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The Manufacturing Process

Each Haddonstone design is made to order. If the order is for a standard design, production can commence as soon as a color has been agreed. If a custom design is required then a mould needs to be made. For a relatively simple design, such as a window sill or coping stone, wooden moulds will be manufactured in the company’s wood shop. One of the skilled in-house carpenters will interpret drawings to produce a precise mould, the exact reverse of the shape ultimately

Creating a wooden master model for a new column.

required. Timber moulds have a comparatively limited life compared to their fibreglass equivalents. However, the speed with which timber moulds can be produced, combined with their relatively low cost, normally makes this type of mould more economical for the client. The production of a fibreglass, rubber-lined mould in the company’s
studio is much more time-consuming and is only undertaken if the design is complex or if there are likely to be numerous castings. The work is one of the most highly skilled within Haddonstone, benefiting greatly from artistic and practical skills. Before such a mould can be made, it is first necessary to have a model. This can come from a variety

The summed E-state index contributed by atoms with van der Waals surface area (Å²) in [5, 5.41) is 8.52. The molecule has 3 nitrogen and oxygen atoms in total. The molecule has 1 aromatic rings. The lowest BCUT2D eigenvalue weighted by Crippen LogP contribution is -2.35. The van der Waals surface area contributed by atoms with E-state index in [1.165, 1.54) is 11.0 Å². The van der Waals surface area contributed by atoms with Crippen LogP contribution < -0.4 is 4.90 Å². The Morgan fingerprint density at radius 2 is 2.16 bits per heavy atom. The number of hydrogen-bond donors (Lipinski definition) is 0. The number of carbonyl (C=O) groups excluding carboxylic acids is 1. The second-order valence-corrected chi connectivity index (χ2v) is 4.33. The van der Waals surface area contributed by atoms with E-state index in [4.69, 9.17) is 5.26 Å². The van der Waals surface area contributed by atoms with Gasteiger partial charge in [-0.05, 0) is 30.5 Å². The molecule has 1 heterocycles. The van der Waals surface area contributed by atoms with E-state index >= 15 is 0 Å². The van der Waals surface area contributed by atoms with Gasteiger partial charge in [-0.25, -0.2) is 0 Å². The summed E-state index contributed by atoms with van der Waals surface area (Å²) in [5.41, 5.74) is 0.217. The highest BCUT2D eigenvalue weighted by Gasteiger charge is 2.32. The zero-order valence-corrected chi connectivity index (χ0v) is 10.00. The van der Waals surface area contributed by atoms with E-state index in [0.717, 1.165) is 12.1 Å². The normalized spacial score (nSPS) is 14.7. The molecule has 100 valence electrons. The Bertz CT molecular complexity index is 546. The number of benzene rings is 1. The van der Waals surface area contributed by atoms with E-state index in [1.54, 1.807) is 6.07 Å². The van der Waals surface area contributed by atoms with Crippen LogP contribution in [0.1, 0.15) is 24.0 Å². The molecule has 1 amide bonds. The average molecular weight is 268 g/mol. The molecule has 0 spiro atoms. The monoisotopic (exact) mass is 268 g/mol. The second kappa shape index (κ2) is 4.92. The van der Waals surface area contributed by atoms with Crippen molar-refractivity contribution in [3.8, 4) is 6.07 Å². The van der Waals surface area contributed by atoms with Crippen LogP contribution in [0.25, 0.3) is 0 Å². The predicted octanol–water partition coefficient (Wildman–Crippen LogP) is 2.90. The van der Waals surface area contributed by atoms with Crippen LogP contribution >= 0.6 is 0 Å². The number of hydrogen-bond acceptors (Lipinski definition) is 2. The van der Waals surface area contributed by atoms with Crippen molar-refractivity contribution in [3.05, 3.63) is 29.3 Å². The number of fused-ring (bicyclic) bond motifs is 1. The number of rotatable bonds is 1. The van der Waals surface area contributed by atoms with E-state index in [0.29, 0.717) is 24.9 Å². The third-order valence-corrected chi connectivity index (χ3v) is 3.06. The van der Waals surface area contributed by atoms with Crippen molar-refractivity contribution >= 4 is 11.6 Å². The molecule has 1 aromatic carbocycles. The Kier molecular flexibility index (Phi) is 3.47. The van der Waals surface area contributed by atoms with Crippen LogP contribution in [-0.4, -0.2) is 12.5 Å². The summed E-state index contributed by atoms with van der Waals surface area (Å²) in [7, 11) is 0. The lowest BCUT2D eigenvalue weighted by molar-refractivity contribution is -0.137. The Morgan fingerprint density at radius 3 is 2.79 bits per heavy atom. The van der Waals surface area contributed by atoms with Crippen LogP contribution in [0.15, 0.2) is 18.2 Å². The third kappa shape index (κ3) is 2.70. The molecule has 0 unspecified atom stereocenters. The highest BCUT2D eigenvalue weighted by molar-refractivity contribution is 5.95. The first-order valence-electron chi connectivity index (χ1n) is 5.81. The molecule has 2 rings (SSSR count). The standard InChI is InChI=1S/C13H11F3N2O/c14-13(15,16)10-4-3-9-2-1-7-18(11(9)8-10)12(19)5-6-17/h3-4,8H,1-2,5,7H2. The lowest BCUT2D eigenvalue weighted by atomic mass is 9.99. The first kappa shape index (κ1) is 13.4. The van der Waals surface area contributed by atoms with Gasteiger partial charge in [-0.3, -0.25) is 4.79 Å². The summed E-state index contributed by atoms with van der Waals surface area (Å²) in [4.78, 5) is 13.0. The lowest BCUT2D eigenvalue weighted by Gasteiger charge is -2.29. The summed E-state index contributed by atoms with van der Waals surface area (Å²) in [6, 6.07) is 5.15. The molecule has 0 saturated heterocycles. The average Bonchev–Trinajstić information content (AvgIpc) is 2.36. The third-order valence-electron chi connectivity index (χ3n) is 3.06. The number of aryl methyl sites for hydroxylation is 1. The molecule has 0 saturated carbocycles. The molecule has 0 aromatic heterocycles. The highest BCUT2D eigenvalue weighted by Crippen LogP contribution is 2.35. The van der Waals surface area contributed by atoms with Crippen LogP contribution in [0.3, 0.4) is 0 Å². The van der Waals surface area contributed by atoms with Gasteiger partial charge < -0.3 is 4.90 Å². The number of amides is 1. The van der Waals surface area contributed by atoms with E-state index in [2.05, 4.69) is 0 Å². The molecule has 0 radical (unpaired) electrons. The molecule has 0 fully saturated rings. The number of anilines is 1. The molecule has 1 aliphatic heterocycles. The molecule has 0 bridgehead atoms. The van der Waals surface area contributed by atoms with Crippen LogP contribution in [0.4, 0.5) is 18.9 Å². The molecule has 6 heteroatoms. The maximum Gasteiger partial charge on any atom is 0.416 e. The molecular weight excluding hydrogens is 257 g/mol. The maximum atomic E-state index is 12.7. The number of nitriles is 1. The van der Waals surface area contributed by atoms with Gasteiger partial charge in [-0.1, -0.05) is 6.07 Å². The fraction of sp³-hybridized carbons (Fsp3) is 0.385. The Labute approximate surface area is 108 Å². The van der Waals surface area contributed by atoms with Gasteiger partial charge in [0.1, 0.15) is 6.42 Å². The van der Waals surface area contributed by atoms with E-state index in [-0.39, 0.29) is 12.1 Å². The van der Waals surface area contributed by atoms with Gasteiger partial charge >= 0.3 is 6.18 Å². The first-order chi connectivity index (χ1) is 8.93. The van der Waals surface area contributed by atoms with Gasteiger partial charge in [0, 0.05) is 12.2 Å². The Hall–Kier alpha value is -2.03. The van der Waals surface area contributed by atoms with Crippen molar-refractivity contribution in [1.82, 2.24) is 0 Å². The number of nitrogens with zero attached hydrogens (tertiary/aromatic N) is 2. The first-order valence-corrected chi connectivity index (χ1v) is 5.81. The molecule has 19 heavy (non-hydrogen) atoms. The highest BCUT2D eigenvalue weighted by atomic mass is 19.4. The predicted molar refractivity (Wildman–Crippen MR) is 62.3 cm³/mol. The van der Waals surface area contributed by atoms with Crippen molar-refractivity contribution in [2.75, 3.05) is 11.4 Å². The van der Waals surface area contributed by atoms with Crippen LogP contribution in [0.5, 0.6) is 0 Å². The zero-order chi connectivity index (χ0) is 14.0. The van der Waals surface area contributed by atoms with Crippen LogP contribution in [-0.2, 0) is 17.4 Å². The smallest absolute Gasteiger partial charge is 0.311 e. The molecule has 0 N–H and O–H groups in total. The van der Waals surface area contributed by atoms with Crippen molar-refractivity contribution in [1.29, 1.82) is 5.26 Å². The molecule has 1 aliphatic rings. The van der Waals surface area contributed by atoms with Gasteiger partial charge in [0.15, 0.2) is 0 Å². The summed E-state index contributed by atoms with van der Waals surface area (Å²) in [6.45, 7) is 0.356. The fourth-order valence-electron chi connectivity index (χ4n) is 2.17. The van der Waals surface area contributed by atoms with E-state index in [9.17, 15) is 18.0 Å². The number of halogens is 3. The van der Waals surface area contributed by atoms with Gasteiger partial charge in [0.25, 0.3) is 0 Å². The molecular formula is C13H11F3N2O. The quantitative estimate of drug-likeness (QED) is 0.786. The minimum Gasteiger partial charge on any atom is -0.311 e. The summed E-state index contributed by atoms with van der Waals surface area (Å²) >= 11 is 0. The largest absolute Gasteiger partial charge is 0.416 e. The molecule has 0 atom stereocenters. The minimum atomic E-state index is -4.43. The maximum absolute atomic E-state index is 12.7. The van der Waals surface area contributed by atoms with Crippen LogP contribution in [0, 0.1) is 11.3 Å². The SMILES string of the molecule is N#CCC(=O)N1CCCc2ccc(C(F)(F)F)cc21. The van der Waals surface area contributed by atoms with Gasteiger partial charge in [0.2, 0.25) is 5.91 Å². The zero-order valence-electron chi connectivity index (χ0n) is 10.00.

of sources: it could be created within the wood shop; it could have been carved from scratch by an in-house craftsman, normally in plaster, either replicating an antique piece for a restoration project or afresh for a new design; it could be a pristine antique stone; or it could be a damaged
original requiring restoration. Once the master model has been created, the mould-making can begin, commencing with rolling clay to a set thickness and covering the entire model. Over this a fibreglass case is formed. As this case will be completely inflexible, it has to be designed in such a way as to allow its
later removal. For this reason, some fibreglass cases can comprise of more than ten sections. Then the fibreglass case is opened, the model extricated and all traces of clay removed. The case is then reassembled around the model, there now being a void where the clay had previously
been. Into that void is poured a specially developed rubber which has enough fluidity to fill every cavity whilst avoiding any air bubbles, which would be seen in the finished design. After the rubber has set, the fibreglass case is, once again, opened and the model placed into storage. When the fibreglass and rubber case is reassembled, the
void now left in the centre is the precise shape and size of the finished design. Particular care is taken to ensure that any seam is in a position where it is least noticeable. Whether wooden or fibreglass, without a first-class mould it is impossible to create a first-class product. 
High-tonnage silos store raw materials needed to produce Haddonstone.